Estimation and Tests of Haplotype-Environment Interaction when Linkage Phase Is AmbiguousLake S.L.a,b · Lyon H.a · Tantisira K.a · Silverman E.K.a · Weiss S.T.a,c · Laird N.M.d · Schaid D.J.e
aChanning Laboratory, Brigham and Women’s Hospital, Harvard Medical School, Boston, Mass.; bEigenStat, Brookline, Mass.; cHarvard-Partners Center for Genetics and Genomics, Partners Health Care, Boston, Mass.; dDepartment of Biostatistics, Harvard School of Public Health, Boston, Mass., and eDepartments of Health Sciences Research and Medical Genetics, Mayo Clinic/Foundation, Rochester, Minn., USA
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Article / Publication Details
In the study of complex traits, the utility of linkage analysis and single marker association tests can be limited for researchers attempting to elucidate the complex interplay between a gene and environmental covariates. For these purposes, tests of gene-environment interactions are needed. In addition, recent studies have indicated that haplotypes, which are specific combinations of nucleotides on the same chromosome, may be more suitable as the unit of analysis for statistical tests than single genetic markers. The difficulty with this approach is that, in standard laboratory genotyping, haplotypes are often not directly observable. Instead, unphased marker phenotypes are collected. In this article, we present a method for estimating and testing haplotype-environment interactions when linkage phase is potentially ambiguous. The method builds on the work of Schaid et al.  and is applicable to any trait that can be placed in the generalized linear model framework. Simulations were run to illustrate the salient features of the method. In addition, the method was used to test for haplotype-smoking exposure interaction with data from the Childhood Asthma Management Program.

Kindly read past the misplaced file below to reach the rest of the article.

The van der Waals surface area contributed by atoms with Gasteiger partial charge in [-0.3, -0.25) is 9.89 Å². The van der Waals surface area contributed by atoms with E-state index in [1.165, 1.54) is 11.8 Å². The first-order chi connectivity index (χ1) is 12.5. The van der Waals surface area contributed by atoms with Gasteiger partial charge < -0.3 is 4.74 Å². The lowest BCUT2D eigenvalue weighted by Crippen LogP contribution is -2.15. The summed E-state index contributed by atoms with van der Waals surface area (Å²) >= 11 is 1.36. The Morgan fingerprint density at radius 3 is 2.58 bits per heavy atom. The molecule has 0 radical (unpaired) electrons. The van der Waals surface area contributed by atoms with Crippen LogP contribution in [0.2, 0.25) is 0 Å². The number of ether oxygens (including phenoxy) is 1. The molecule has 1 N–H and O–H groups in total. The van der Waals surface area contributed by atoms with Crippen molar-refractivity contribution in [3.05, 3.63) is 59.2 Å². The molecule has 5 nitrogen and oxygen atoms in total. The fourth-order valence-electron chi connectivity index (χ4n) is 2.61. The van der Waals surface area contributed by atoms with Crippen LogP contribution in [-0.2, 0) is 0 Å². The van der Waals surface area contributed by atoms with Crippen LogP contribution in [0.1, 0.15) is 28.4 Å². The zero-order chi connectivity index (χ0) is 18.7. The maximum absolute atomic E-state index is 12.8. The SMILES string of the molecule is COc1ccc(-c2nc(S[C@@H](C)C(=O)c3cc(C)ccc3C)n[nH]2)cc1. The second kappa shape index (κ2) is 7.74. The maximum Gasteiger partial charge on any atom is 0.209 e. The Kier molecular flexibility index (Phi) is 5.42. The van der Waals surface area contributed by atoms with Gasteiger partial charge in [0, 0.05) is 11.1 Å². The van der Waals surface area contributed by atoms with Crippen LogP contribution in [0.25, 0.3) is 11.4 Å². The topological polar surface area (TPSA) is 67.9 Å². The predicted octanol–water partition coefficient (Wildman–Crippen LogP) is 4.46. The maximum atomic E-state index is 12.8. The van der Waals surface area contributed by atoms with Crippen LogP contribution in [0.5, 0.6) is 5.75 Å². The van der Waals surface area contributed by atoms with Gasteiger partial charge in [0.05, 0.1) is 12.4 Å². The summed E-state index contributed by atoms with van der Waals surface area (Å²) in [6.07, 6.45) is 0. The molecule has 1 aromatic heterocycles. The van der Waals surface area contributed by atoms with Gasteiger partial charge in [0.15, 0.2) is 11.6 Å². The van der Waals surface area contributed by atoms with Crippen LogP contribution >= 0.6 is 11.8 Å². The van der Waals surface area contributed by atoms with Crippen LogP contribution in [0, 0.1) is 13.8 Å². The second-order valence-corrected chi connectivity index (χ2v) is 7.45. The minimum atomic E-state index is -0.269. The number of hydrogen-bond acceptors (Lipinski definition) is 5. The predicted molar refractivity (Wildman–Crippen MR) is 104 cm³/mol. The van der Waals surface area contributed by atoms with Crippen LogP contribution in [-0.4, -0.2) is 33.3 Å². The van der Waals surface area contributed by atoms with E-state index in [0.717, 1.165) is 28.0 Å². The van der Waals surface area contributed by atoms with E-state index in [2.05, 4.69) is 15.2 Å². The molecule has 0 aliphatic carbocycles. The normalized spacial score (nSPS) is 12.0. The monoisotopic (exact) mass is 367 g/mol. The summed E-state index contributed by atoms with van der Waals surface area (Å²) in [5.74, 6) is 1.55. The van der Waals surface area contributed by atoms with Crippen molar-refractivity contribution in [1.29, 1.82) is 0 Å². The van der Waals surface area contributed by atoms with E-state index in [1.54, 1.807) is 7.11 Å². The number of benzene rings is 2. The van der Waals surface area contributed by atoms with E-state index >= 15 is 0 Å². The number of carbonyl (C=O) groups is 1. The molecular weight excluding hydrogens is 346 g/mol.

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Article / Publication Details
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